WASHINGTON: US consumer prices were unchanged in July due to a sharp drop in the cost of gasoline, delivering the first notable sign of relief for weary Americans who have watched inflation climb over the past two years.
The Consumer Price Index was flat last month after advancing 1.3 percent in June, the Labor Department said on Wednesday in a closely watched report that nevertheless showed underlying inflation pressures remain elevated as the Federal Reserve mulls whether to embrace another super-sized interest rate hike in September.
The reading was the largest month-on-month deceleration of price increases since 1973 and followed on the heels of a roughly 20 percent drop in the cost of gasoline. Prices at the pump spiked in the first half of this year due to the war in Ukraine, hitting a record-high average of more than $5 per gallon in mid-June, according to motorist advocacy group AAA.
Economists polled by Reuters had forecast a 0.2 percent rise in the monthly CPI in July. The Fed has indicated that several monthly declines in CPI growth would be needed before it lets up on the aggressive monetary policy tightening it has delivered to tame inflation currently running at a four-decade high.
The Consumer Price Index was flat last month after advancing 1.3 percent in June.
Food is one component of the CPI that remained elevated in July.
Real average weekly earnings rose 0.5 percent in July.
But the lower-than-expected CPI data ignited a strong rally in equity markets, with the S&P 500 index up 1.5 percent in mid-morning trading. Investors immediately pared bets the Fed would deliver a third straight 75-basis-point rate hike at its Sept. 20-21 meeting, instead seeing the US central bank likely to opt for a half-percentage-point hike.
“This is not yet the meaningful decline in inflation the Fed is looking for. But its a start and we expect to see broader signs of easing price pressures over the next few months,” said Paul Ashworth, chief US economist at Capital Economics.
US consumer prices have been surging due to a number of factors, including snarled global supply chains, massive government stimulus early in the COVID-19 pandemic and Russia’s invasion of Ukraine.
Food is one component of the CPI that remained elevated in July, rising 1.1 percent last month after climbing 1 percent in June.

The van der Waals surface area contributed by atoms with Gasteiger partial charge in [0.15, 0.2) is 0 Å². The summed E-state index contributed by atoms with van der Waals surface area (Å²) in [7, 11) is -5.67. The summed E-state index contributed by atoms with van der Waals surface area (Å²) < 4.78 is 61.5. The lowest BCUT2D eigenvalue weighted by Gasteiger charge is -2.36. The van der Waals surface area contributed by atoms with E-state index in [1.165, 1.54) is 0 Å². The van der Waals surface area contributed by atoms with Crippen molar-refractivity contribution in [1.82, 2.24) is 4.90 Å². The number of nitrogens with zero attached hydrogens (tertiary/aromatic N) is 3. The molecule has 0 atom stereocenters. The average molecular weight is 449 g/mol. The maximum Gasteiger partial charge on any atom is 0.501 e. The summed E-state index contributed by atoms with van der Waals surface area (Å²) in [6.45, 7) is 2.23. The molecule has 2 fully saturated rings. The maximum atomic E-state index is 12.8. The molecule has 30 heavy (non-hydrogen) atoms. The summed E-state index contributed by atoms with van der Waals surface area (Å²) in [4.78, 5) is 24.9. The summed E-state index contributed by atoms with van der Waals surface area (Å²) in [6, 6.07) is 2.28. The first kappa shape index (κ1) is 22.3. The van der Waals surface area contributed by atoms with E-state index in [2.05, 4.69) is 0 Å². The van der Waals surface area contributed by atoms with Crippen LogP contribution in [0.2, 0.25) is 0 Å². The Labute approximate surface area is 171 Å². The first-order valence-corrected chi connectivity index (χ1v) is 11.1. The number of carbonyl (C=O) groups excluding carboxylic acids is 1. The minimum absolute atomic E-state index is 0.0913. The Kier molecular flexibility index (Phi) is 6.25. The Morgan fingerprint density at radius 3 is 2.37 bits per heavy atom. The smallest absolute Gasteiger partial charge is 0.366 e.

In the 12 months through July, the CPI increased by a weaker-than-expected 8.5 percent following a 9.1 percent rise in June. Underlying inflation pressures, which exclude volatile food and energy components, also showed some green shoots despite remaining strong.
The so-called core CPI rose 0.3 percent in July, a 10-month low, after climbing 0.7 percent in June, helped by an almost 8 percent fall in the cost of airline fares, but still increased 5.9 percent in the 12 months through July, matching the pace in June.
Inflation in the cost of rent and owners’ equivalent rent of primary residence, which is what a homeowner would receive from renting a home, rose at almost the same pace as in June. Shelter costs comprise about 40 percent of the core CPI measure.
Tight labor market
A separate Labor Department report on Wednesday showed real average weekly earnings rose 0.5 percent in July, the first monthly increase since last September and largest gain since January 2021.
Inflation pressures until recently had been concentrated in goods, but consumers have refocused spending on services as the pandemic eased. Fed policymakers are fearful that accelerating service-sector inflation will be more difficult to unravel.
There was little relief on that front, with prices for services excluding energy-related items rising at a 5.5 percent annual rate in July, the same pace as in the prior month, although there was a decline in the monthly reading.
Wednesday’s inflation reading followed the release last Friday of the Labor Department’s monthly employment report, which showed stronger-than-expected job growth and wage gains in July. The economy created 528,000 jobs last month and the unemployment rate fell back to its pre-pandemic low. That employment data will make it harder for the Fed to bring the economy into balance soon.
Labor market tightness is also underscored by the fact that, although US job openings fell to a nine-month low in June, there were still almost two jobs for every unemployed person.